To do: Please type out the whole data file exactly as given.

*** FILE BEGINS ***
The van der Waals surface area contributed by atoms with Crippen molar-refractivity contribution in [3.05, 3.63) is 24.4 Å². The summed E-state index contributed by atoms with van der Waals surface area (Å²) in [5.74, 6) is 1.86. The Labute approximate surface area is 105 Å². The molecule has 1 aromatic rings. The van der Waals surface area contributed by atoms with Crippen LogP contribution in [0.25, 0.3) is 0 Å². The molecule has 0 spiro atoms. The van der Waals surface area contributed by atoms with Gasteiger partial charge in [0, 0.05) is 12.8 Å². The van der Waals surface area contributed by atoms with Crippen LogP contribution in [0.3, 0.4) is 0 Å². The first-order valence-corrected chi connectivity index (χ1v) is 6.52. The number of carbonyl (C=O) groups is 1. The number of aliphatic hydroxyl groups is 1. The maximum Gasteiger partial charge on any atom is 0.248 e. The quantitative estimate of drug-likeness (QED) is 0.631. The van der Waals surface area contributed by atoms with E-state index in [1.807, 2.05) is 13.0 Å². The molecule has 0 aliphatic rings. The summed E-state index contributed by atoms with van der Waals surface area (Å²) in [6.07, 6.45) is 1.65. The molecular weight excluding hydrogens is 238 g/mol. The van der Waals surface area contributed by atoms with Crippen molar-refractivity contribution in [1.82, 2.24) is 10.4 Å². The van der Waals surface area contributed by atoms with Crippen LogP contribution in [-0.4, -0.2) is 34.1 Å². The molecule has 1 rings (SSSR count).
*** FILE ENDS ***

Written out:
The van der Waals surface area contributed by atoms with Crippen molar-refractivity contribution in [3.05, 3.63) is 24.4 Å². The summed E-state index contributed by atoms with van der Waals surface area (Å²) in [5.74, 6) is 1.86. The Labute approximate surface area is 105 Å². The molecule has 1 aromatic rings. The van der Waals surface area contributed by atoms with Crippen LogP contribution in [0.25, 0.3) is 0 Å². The molecule has 0 spiro atoms. The van der Waals surface area contributed by atoms with Gasteiger partial charge in [0, 0.05) is 12.8 Å². The van der Waals surface area contributed by atoms with Crippen LogP contribution in [0.3, 0.4) is 0 Å². The first-order valence-corrected chi connectivity index (χ1v) is 6.52. The number of carbonyl (C=O) groups is 1. The number of aliphatic hydroxyl groups is 1. The maximum Gasteiger partial charge on any atom is 0.248 e. The quantitative estimate of drug-likeness (QED) is 0.631. The van der Waals surface area contributed by atoms with E-state index in [1.807, 2.05) is 13.0 Å². The molecule has 0 aliphatic rings. The summed E-state index contributed by atoms with van der Waals surface area (Å²) in [6.07, 6.45) is 1.65. The molecular weight excluding hydrogens is 238 g/mol. The van der Waals surface area contributed by atoms with Crippen molar-refractivity contribution in [1.82, 2.24) is 10.4 Å². The van der Waals surface area contributed by atoms with Crippen LogP contribution in [-0.4, -0.2) is 34.1 Å². The molecule has 1 rings (SSSR count).